Long-time collaborators Damu The Fudgemunk and Raw Poetic talk to us about their new album, The Reflecting Sea: Welcome to a New Philosophy, which includes the Master Plan single we premiered last week. They also discuss Redefinition Records, Panacea and more. Read on, stream the new album in full below, and watch the video for the single Think Back.
Tell me about the concept of The Reflecting Sea. It feels like an expansive album that aims to transcend hip-hop.
[Raw Poetic]: It’s a multi-layered facet. It’s sort of a life-based paradox hidden in one of the lines of the Freedom funk chant “The Sea Reflected, the Reflected Sea”, that is meant to question whether life (or tears) are falling up or down. Down toward the death of something (your past), or up toward the excitement of a new beginning. Its kind of like, life is a figure 8 that always meets in the middle, never beginning nor ending… I think I’m still working my way through this one.
[Damu The Fudgemunk]: We’re very proud of the album and what we were able to accomplish. We both started out with the intentions of making new music and providing an additional outlet for creativity. As long as we’ve worked together off and on there’s always been an existing chemistry that we’ve been curious to explore given the things we’ve done on our own and with others. I don’t think it was a conscious effort to transcend the genre. Though the final product may sound like we were looking beyond hip-hop, we identify as hip-hop artists. Honestly, we wanted to transcend ourselves which was very easy for us. It was a matter of embracing the “anything goes” philosophy and embracing all of our skillsets. The album we made was rooted in hip-hop influences, but we equally incorporated influences from other styles of music and the verdict gave us an album that has no dominant sound.
Can you elaborate on what you mean by describing the album as being a ‘New Philosophy’?
[Raw Poetic]: Yeah! Continuing from the last point, we’re in the process of welcoming you into a new philosophy. I think the new approach toward our self-expression is where we begin to look at our philosophies. I think when Damu and I talk, a lot of those conversations leave mental notes (or footprints) somewhere in the untapped abyss of the psyche. So when we get to work, the songs are crafted to describe whatever it is we talk about and may be going through at the time or until the next. I think it allows us to truly create a conversation in the song. One of the main things I wanted to make sure we touched on in The Reflecting Sea were our three ways of oral communication – Talking, Poetry, and Singing. I think the songs navigate between all three in order to illustrate the full scope of what we have in mind.
[Damu The Fudgemunk]: Philosophy is a product of thought and observation. For us, we looked at ourselves and asked, “How can we connect and do what we haven’t done before as a unit?” The monotony of life and our general patterns will sometimes dictate how we operate and impose unnecessary rules. There was no reason to neglect our full capabilities just for the sake of maintaining expectations. We both are capable of playing instruments. Jason sings, raps, spoken word and regularly experiments on his own. I’m similar in the regard that I’m constantly exploring my creativity. Once we put everything on the table it all made an appearance on the records. That was a new approach for us and it gave us a blueprint to move forward with our new sound which stemmed from fresh ideas. The whole process was fun and fulfilling.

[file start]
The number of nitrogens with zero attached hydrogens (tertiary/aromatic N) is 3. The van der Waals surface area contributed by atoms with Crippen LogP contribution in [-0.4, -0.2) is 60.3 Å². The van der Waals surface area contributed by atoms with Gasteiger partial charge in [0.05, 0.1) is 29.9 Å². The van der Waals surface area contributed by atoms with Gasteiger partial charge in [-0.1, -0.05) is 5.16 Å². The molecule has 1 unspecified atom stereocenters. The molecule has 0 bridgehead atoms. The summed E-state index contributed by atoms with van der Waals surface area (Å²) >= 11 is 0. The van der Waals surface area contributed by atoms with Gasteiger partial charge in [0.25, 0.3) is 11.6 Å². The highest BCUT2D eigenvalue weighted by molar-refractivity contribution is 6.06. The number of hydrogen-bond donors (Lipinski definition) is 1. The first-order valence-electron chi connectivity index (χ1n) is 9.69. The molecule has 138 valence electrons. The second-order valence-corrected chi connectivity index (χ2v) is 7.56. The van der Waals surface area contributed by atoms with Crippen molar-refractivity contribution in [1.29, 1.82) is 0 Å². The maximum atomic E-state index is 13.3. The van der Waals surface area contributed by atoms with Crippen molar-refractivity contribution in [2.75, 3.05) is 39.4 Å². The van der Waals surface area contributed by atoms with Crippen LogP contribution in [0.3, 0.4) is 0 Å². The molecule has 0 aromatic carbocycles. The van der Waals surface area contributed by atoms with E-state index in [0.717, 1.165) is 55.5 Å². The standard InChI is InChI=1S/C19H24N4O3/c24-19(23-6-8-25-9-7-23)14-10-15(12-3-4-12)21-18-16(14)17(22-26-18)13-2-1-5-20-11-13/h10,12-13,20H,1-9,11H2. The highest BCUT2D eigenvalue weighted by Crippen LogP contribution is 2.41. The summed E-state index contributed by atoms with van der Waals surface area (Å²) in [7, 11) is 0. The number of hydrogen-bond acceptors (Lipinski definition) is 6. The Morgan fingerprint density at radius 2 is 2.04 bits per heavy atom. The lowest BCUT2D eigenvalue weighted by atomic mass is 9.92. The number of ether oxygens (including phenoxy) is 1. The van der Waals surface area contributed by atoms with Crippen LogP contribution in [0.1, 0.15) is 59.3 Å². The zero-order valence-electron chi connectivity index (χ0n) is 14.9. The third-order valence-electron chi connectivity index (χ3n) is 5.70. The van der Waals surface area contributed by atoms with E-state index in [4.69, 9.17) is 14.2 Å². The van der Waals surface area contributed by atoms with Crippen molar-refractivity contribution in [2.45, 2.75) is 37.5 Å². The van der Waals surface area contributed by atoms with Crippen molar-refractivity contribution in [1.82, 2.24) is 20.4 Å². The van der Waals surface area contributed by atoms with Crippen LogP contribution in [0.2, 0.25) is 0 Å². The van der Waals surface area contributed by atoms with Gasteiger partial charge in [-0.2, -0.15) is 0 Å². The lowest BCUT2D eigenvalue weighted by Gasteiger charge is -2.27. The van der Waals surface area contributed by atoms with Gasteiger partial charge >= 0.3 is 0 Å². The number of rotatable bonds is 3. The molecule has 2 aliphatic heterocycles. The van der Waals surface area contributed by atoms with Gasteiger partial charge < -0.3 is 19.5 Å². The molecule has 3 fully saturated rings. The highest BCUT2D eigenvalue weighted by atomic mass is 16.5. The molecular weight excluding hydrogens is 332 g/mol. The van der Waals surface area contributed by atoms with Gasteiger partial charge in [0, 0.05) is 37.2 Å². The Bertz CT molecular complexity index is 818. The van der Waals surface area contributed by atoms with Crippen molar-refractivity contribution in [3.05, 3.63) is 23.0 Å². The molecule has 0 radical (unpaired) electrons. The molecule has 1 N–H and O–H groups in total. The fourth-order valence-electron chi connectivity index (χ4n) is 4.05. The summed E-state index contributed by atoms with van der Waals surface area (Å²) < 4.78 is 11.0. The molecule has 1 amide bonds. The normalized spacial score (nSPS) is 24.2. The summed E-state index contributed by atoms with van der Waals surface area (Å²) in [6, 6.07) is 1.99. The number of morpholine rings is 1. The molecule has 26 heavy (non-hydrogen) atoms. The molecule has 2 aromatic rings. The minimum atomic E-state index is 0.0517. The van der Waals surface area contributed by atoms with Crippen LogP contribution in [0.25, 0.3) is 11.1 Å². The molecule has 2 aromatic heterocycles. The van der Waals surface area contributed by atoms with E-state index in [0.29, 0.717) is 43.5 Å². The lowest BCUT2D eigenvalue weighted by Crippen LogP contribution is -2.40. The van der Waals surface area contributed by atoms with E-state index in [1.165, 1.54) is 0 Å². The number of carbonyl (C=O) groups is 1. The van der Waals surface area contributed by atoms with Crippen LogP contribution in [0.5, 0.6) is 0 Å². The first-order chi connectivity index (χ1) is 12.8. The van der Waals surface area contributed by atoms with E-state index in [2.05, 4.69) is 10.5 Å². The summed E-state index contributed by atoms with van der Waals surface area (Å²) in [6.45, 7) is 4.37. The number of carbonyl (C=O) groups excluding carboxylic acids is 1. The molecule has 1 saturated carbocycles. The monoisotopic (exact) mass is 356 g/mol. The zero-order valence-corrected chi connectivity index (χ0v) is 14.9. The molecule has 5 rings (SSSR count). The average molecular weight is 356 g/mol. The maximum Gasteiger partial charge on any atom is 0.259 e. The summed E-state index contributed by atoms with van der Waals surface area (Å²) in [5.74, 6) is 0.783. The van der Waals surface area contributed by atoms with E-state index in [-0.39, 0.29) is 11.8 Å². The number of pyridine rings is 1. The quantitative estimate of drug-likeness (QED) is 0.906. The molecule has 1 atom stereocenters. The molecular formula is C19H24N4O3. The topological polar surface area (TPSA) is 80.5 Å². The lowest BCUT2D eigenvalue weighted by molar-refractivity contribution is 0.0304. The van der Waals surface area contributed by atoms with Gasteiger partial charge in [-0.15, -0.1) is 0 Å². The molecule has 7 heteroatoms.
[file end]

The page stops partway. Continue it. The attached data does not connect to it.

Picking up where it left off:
Damu The Fudgemunk; When you know a beat is going to have an emcee on top, do you approach making it differently to a track you know is for an instrumental project?
It depends. If I’m in the act of working on an instrumental album then I’m not thinking of vocalists, but most of the time I have someone in mind. I don’t make a lot of beats like I used to so when I do, it’s when I’m inspired. As the music comes together then I visualize vocalists. Most of the time, it doesn’t matter if there are vocals or not to determine the direction. I make the music (it’s incomplete at that stage) then present it to the rapper for their contributions.
You tend to only work with a select group of rappers. How do you chose and filter who to collaborate with? Is there a vibe you get that just feels right? A personal connection you need to build first?
Well, you’re right about being selective. There’s tons of great rappers out there, but it doesn’t mean I need to chase them down to work with them and truth be told none of them are approaching me for production either. But, I’m fortunate to have access to the mc’s that I do work with. They’re all great in their own right and personally some of my favorites. Musically, I don’t need anyone else when I collaborate with guys like Insight and Raw Poetic. Both of whom are friends and the rapport calls for better collaborations.
With Raw P, he’s in my opinion one of the greatest of his time. There’s nothing he can’t do and he’s always challenging himself. When I’m in the zone and I’m making something I like, first thing that comes to mind is “Raw P is gonna kill this!”. I don’t ever have to explain what I’m thinking or musical direction and if I do it’s super minimal. He and I can just make music without talking to each other. We can just be in a room or apart and still make cohesive innovative music we like. Having that kind of faith in someone you work with is irreplaceable so I rarely look elsewhere. We know each other well enough in real life that when we create, either one of us can present an idea for the other to complete. We have a ton of fun too. I’m not the type of producer that works with a bunch of artists and sells beats. I tried to be that years ago and found my results were more satisfying and productive when I focus on myself and friends.